From the perspective of the brain, the neurological systems underlining all these different classifications of memory systems are very similar and connected. Guillen and Ribera outline that mindfulness practice not only makes our ability to pay attention stronger, but it also improves our “working memory, which is needed to retain information in the mind while doing complex tasks such as reasoning, understanding and learning” (2014). Therefore, by operating in the present moment, we are better able to deduct and discern the information that is relevant and available, and make better choices and decisions based on that.
Executive function in the context of cognitive systems relates to the functionality of the pre-frontal cortex of our brains, which has been observed to further improve and develop as a result of mindfulness training in the research examples below.
According to Guillen and Ribera, the benefits of having a regimented mindfulness practice, influence and encompass: “problem solving, planning, forming concepts and decision making” (2014). Hougaard and Carter further describe that “mindfulness training increases the density of grey cells in our cerebral cortex, the part of the brain that thinks rationally and solves problems” (2018). A well-developed executive function helps to lead ourselves and others towards shared goals and long-term plans.
Mindfulness practices alter our perception, enabling us to perceive the world without the fight-or-flight reactions governed by the limbic system, which is the default network of our brain. Since our problem solving and decision-making processes often get hijacked by subconscious biases, in reality these processes are not always as rational as we would like to believe. Although, as mentioned in the above section on memory, implicit mental heuristics are sometimes helpful in allowing us to respond to our surroundings quickly (for example if we are being chased by a bear). Unfortunately, more often than not, mental biases can also inhibit us from understanding the complexity of the current situation, and instead we are left acting solely on our impulses (for example in cases of racial discrimination).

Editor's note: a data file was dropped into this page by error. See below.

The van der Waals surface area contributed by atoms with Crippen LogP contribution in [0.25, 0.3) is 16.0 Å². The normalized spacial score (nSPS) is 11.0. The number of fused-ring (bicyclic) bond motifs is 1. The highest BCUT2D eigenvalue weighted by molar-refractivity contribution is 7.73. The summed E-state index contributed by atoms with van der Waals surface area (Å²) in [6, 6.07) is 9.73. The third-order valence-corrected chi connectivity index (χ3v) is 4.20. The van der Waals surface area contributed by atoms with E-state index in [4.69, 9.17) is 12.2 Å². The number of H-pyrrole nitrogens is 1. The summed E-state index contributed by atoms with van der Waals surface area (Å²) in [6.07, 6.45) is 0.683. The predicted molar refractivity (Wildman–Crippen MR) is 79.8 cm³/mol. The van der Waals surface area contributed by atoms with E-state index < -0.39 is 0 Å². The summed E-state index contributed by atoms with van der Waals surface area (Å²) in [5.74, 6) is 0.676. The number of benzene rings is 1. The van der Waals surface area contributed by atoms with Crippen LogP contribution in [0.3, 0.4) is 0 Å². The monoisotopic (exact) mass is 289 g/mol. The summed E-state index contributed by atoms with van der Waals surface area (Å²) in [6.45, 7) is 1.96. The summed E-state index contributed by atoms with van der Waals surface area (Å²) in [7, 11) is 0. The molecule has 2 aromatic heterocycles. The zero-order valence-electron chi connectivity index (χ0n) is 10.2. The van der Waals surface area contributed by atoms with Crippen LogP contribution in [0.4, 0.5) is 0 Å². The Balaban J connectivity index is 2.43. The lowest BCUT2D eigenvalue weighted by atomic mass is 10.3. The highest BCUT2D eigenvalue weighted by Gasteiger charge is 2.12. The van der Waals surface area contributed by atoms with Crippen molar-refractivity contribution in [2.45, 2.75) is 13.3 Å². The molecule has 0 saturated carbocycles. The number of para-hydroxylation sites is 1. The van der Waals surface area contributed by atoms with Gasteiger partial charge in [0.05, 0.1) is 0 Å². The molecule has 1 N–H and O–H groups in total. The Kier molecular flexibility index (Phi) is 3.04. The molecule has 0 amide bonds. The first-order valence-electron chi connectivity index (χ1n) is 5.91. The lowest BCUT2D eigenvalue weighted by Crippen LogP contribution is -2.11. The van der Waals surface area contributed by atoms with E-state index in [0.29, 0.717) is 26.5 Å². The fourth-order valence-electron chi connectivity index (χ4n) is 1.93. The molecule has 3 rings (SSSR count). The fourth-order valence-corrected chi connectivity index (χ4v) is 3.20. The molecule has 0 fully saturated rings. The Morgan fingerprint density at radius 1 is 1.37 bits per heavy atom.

Therefore, having a mindful attitude is especially helpful in rapidly changing environments such as the business world, where we often need to adjust our strategies quicker than the competitors. The real danger here would be only in believing that mindfulness alone can fix all of our problems (Liberman, 2017)!
Just to briefly summarize, in this blog post we covered some positive effects that mindfulness practice has on our cognitive functions, including: selective attention, memory and executive functions.
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Hougaard, R., & Carter, J. (2018). The Mindful Leader. Harvard Business Review. Retrieved from http://www.hrb.org
Lieberman, C. (2017). Is Something Lost When We Use Mindfulness as a Productivity tool? Harvard Business Review. Retrieved from http://www.hrb.org
Ribera, A., & Guillen, J. L. (2014). Mindfulness and Business. Harvard Business Review. Retrieved from http://www.hrb.org
Rock, D., & Page, L. (2009). Coaching with the Brain in Mind – Foundations for Practice. John Wiley & Sons, Inc. New Jersey.
Tang, Y., & Posner, M. I (2013). The neuroscience of mindfulness. Handbook of NeuroLeadership. (215 – 225) NeuroLeadership Institute.